Lo-fi black comedy about a trance-inducing sound engineer
Maladjusted sound technician Robert (Patrik Karlson) has stumbled upon an amazing discovery: a sound frequency which immediately puts the listener into a hypnotic trance, susceptible to any suggestion they might hear. Armed with speakers, a pair of headphones and his own depthless amorality, Robert sets out to change the world.
Much of the humour in this deadpan black comedy arises from Robert's pedantic desire to test his discovery thoroughly – he uses his new neighbours (played by Johanna Tschig and Per Löfberg) as guinea pigs, but his mistakes and oversights with them prevent him from inflicting his masterplan on a larger population. This small-scale approach is a savvy move on the part of writer-director Antonio Tublen (who also wrote the score), as it stops the plot (and budget) spinning too wildly out of control while allowing the main players to fully develop their characters. Löfberg in particular deserves credit for his pliant, doe-eyed Simon – an understated yet hilarious victim of Robert's increasingly frustrated plans.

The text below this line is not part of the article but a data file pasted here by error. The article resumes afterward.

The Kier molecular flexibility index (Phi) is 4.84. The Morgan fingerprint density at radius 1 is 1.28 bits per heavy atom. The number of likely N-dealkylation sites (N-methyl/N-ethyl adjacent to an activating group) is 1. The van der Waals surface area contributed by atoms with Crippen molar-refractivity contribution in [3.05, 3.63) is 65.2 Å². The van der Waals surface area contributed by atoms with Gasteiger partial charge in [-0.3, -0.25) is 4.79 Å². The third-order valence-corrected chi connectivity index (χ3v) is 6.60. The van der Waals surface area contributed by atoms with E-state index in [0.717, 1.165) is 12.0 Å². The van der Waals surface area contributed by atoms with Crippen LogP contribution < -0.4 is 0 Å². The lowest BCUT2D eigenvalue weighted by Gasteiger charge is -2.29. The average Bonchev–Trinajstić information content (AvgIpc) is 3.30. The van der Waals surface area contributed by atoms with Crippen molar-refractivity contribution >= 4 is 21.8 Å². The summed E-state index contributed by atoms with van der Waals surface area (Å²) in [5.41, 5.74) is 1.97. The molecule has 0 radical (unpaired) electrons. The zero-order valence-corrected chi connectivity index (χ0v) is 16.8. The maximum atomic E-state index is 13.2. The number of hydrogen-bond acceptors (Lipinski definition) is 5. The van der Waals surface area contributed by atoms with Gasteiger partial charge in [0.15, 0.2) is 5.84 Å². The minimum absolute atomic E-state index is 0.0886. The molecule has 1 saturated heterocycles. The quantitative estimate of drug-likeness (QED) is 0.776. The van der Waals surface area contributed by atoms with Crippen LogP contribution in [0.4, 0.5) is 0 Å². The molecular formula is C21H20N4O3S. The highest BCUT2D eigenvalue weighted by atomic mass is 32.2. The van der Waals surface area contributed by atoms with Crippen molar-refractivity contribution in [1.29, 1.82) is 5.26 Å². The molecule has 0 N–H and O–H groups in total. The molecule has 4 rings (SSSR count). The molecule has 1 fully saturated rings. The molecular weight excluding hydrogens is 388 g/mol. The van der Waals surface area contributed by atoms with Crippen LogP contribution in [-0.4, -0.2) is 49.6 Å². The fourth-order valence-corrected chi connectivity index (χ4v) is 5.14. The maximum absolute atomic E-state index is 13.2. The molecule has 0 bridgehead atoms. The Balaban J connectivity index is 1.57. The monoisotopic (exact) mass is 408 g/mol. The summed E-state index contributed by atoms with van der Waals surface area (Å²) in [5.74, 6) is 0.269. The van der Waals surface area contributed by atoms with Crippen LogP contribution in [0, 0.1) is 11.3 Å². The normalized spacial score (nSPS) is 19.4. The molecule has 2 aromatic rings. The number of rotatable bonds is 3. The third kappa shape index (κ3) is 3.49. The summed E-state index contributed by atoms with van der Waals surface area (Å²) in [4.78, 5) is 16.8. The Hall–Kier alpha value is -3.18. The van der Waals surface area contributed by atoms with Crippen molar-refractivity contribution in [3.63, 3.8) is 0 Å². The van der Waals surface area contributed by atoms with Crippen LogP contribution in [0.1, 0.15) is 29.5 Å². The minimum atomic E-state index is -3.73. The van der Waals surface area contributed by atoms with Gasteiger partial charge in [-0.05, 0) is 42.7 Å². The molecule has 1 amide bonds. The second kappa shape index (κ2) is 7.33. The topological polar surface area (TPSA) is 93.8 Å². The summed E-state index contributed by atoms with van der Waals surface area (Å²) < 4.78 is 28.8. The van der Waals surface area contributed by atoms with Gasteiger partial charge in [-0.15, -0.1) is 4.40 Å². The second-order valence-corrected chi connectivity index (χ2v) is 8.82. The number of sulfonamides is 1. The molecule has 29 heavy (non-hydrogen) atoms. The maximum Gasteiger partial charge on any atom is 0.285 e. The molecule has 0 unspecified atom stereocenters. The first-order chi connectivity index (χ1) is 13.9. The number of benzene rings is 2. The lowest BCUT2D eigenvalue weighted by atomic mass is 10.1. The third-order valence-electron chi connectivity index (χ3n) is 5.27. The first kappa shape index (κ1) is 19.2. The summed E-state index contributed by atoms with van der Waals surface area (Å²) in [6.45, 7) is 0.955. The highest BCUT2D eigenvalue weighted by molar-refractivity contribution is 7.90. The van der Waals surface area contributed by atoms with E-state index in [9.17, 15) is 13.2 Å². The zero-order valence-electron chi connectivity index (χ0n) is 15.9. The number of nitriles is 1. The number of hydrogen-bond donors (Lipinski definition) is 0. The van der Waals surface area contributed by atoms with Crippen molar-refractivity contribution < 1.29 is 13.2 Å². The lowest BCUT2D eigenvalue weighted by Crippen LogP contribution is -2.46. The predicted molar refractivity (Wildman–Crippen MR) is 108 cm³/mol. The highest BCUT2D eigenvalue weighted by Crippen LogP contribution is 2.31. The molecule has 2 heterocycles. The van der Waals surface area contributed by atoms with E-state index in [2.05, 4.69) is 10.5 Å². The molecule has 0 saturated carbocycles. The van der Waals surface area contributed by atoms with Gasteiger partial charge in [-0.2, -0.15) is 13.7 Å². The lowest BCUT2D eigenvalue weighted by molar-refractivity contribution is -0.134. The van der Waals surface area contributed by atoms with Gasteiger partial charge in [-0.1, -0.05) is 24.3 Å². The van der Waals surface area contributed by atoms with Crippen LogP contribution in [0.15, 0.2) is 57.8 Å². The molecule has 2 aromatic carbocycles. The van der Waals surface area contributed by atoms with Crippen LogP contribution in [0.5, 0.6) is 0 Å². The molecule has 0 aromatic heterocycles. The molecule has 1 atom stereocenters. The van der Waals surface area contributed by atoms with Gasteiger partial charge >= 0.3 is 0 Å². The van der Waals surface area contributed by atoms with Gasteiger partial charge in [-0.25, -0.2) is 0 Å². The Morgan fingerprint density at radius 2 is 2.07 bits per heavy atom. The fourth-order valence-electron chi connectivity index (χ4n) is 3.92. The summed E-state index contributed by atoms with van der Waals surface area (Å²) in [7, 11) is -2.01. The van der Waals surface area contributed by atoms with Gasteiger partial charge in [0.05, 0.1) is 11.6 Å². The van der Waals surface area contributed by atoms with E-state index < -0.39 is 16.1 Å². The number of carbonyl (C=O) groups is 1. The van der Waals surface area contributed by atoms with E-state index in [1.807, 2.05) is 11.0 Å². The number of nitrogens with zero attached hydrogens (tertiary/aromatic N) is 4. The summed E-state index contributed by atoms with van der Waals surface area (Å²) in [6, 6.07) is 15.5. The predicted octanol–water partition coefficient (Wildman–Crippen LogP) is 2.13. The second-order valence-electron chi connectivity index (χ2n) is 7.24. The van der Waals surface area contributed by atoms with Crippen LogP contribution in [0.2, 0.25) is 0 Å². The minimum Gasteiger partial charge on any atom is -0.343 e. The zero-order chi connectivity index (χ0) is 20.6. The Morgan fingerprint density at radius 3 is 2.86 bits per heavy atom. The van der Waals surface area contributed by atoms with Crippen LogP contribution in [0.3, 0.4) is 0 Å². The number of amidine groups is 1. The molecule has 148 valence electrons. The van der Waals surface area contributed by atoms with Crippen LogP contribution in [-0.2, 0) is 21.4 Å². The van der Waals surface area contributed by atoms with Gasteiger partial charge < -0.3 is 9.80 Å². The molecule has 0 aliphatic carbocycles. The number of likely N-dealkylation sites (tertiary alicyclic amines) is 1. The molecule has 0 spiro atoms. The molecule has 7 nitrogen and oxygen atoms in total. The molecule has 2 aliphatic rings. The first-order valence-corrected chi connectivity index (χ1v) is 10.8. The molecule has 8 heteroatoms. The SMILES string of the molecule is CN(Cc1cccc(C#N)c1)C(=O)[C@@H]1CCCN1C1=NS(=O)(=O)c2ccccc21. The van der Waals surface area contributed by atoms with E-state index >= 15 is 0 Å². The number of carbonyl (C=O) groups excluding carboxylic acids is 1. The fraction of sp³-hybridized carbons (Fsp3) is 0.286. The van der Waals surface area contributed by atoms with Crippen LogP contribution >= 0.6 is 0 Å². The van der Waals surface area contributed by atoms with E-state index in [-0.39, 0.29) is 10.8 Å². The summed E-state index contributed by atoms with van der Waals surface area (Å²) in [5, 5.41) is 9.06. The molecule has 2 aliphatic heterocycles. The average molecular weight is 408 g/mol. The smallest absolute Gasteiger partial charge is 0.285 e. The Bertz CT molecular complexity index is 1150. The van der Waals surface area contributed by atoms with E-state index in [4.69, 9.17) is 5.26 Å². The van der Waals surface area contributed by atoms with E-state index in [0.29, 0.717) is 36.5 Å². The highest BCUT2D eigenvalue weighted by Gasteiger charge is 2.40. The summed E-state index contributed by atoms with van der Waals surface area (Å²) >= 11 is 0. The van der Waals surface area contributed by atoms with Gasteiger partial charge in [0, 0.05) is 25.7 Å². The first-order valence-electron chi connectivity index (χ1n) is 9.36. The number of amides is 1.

The restricted setting and deliberate, methodical pace may leave some audiences fidgeting, and Tublen's last-act feels like a purposefully cheap gag, but LFO is nevertheless a consistently humorous lo-fi sci-fi story. Fans of the similarly sound-obsessed Berberian Sound Studio may want to consider it as a less intense companion piece.
Reviewed as part of Glasgow Film Festival 2014.